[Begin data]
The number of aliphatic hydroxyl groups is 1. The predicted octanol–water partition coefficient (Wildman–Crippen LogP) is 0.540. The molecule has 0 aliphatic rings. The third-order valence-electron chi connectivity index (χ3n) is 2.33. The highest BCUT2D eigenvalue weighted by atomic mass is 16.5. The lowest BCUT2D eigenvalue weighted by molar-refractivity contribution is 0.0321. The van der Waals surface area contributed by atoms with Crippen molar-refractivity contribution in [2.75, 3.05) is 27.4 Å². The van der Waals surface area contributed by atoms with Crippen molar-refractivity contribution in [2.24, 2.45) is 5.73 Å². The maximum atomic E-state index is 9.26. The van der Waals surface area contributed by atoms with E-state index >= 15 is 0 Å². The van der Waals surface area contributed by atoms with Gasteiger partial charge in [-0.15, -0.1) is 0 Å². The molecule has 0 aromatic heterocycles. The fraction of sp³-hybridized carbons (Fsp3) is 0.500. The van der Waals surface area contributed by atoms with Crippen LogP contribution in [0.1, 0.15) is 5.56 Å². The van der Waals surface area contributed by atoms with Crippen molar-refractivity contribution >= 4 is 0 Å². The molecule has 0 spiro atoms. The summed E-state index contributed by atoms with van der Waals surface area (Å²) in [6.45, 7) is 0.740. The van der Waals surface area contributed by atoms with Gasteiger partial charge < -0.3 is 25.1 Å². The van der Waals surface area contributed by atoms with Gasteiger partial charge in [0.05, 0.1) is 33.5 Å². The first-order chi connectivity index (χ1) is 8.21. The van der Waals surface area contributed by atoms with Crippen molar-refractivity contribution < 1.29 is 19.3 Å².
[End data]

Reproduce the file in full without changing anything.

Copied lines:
The number of aliphatic hydroxyl groups is 1. The predicted octanol–water partition coefficient (Wildman–Crippen LogP) is 0.540. The molecule has 0 aliphatic rings. The third-order valence-electron chi connectivity index (χ3n) is 2.33. The highest BCUT2D eigenvalue weighted by atomic mass is 16.5. The lowest BCUT2D eigenvalue weighted by molar-refractivity contribution is 0.0321. The van der Waals surface area contributed by atoms with Crippen molar-refractivity contribution in [2.75, 3.05) is 27.4 Å². The van der Waals surface area contributed by atoms with Crippen molar-refractivity contribution in [2.24, 2.45) is 5.73 Å². The maximum atomic E-state index is 9.26. The van der Waals surface area contributed by atoms with E-state index >= 15 is 0 Å². The van der Waals surface area contributed by atoms with Gasteiger partial charge in [-0.15, -0.1) is 0 Å². The molecule has 0 aromatic heterocycles. The fraction of sp³-hybridized carbons (Fsp3) is 0.500. The van der Waals surface area contributed by atoms with Crippen LogP contribution in [0.1, 0.15) is 5.56 Å². The van der Waals surface area contributed by atoms with Crippen molar-refractivity contribution >= 4 is 0 Å². The molecule has 0 spiro atoms. The summed E-state index contributed by atoms with van der Waals surface area (Å²) in [6.45, 7) is 0.740. The van der Waals surface area contributed by atoms with Gasteiger partial charge < -0.3 is 25.1 Å². The van der Waals surface area contributed by atoms with Gasteiger partial charge in [0.05, 0.1) is 33.5 Å². The first-order chi connectivity index (χ1) is 8.21. The van der Waals surface area contributed by atoms with Crippen molar-refractivity contribution < 1.29 is 19.3 Å².